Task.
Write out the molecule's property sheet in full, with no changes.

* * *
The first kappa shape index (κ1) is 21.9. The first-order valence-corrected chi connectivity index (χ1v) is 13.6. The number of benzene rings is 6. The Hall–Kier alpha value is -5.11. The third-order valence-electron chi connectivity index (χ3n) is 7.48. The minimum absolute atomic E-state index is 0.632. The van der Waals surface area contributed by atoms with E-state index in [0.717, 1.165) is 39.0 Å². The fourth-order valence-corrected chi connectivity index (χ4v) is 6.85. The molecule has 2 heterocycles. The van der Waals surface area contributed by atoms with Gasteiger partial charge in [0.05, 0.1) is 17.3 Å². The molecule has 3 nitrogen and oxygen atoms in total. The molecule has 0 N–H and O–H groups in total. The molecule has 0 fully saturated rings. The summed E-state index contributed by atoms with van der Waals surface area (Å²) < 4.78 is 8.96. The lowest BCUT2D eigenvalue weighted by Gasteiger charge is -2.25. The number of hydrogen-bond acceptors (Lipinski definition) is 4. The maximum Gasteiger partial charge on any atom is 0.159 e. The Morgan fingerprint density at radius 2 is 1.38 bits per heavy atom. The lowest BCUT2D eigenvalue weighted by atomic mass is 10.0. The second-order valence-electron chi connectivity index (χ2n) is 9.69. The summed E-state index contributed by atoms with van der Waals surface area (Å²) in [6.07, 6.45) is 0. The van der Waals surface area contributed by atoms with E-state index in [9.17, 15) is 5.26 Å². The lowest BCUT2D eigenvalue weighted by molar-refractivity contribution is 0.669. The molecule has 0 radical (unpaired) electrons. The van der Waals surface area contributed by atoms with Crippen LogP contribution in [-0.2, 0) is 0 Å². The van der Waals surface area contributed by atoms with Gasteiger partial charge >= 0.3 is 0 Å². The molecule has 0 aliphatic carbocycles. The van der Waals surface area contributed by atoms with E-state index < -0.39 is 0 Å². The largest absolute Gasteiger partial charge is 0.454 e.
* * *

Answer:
The first kappa shape index (κ1) is 21.9. The first-order valence-corrected chi connectivity index (χ1v) is 13.6. The number of benzene rings is 6. The Hall–Kier alpha value is -5.11. The third-order valence-electron chi connectivity index (χ3n) is 7.48. The minimum absolute atomic E-state index is 0.632. The van der Waals surface area contributed by atoms with E-state index in [0.717, 1.165) is 39.0 Å². The fourth-order valence-corrected chi connectivity index (χ4v) is 6.85. The molecule has 2 heterocycles. The van der Waals surface area contributed by atoms with Gasteiger partial charge in [0.05, 0.1) is 17.3 Å². The molecule has 3 nitrogen and oxygen atoms in total. The molecule has 0 N–H and O–H groups in total. The molecule has 0 fully saturated rings. The summed E-state index contributed by atoms with van der Waals surface area (Å²) < 4.78 is 8.96. The lowest BCUT2D eigenvalue weighted by Gasteiger charge is -2.25. The number of hydrogen-bond acceptors (Lipinski definition) is 4. The maximum Gasteiger partial charge on any atom is 0.159 e. The Morgan fingerprint density at radius 2 is 1.38 bits per heavy atom. The lowest BCUT2D eigenvalue weighted by atomic mass is 10.0. The second-order valence-electron chi connectivity index (χ2n) is 9.69. The summed E-state index contributed by atoms with van der Waals surface area (Å²) in [6.07, 6.45) is 0. The van der Waals surface area contributed by atoms with E-state index in [9.17, 15) is 5.26 Å². The lowest BCUT2D eigenvalue weighted by molar-refractivity contribution is 0.669. The molecule has 0 radical (unpaired) electrons. The van der Waals surface area contributed by atoms with Crippen LogP contribution in [-0.2, 0) is 0 Å². The van der Waals surface area contributed by atoms with Gasteiger partial charge >= 0.3 is 0 Å². The molecule has 0 aliphatic carbocycles. The van der Waals surface area contributed by atoms with E-state index < -0.39 is 0 Å². The largest absolute Gasteiger partial charge is 0.454 e.